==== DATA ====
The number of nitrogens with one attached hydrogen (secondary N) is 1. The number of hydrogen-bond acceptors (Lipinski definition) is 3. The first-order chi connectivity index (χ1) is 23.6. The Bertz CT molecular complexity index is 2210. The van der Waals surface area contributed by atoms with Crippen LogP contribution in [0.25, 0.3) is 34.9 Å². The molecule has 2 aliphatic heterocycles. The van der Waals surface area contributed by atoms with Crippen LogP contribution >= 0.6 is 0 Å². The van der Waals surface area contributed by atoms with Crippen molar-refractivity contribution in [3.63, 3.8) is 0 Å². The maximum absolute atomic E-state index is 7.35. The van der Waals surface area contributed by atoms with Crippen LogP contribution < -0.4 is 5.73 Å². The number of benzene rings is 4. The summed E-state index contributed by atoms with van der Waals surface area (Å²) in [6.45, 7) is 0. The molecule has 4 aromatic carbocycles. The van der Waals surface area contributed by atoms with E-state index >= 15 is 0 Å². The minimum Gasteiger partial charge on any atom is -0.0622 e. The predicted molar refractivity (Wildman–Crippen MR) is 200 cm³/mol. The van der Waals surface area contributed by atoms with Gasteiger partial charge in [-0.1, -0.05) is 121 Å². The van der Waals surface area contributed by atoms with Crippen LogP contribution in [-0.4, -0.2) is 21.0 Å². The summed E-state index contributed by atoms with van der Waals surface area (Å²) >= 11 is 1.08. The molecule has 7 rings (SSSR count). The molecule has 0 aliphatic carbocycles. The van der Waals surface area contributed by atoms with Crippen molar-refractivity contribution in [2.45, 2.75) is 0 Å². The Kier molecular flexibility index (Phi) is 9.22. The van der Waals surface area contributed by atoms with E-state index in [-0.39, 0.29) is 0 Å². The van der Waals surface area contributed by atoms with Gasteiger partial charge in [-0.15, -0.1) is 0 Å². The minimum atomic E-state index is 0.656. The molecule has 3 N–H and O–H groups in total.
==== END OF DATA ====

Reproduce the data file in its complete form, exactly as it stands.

The number of nitrogens with one attached hydrogen (secondary N) is 1. The number of hydrogen-bond acceptors (Lipinski definition) is 3. The first-order chi connectivity index (χ1) is 23.6. The Bertz CT molecular complexity index is 2210. The van der Waals surface area contributed by atoms with Crippen LogP contribution in [0.25, 0.3) is 34.9 Å². The molecule has 2 aliphatic heterocycles. The van der Waals surface area contributed by atoms with Crippen LogP contribution >= 0.6 is 0 Å². The van der Waals surface area contributed by atoms with Crippen molar-refractivity contribution in [3.63, 3.8) is 0 Å². The maximum absolute atomic E-state index is 7.35. The van der Waals surface area contributed by atoms with Crippen LogP contribution < -0.4 is 5.73 Å². The number of benzene rings is 4. The summed E-state index contributed by atoms with van der Waals surface area (Å²) in [6.45, 7) is 0. The molecule has 4 aromatic carbocycles. The van der Waals surface area contributed by atoms with E-state index >= 15 is 0 Å². The minimum Gasteiger partial charge on any atom is -0.0622 e. The predicted molar refractivity (Wildman–Crippen MR) is 200 cm³/mol. The van der Waals surface area contributed by atoms with Gasteiger partial charge in [-0.1, -0.05) is 121 Å². The van der Waals surface area contributed by atoms with Crippen LogP contribution in [-0.4, -0.2) is 21.0 Å². The summed E-state index contributed by atoms with van der Waals surface area (Å²) >= 11 is 1.08. The molecule has 7 rings (SSSR count). The molecule has 0 aliphatic carbocycles. The van der Waals surface area contributed by atoms with Crippen molar-refractivity contribution in [2.45, 2.75) is 0 Å². The Kier molecular flexibility index (Phi) is 9.22. The van der Waals surface area contributed by atoms with E-state index in [-0.39, 0.29) is 0 Å². The van der Waals surface area contributed by atoms with Gasteiger partial charge in [-0.15, -0.1) is 0 Å². The minimum atomic E-state index is 0.656. The molecule has 3 N–H and O–H groups in total.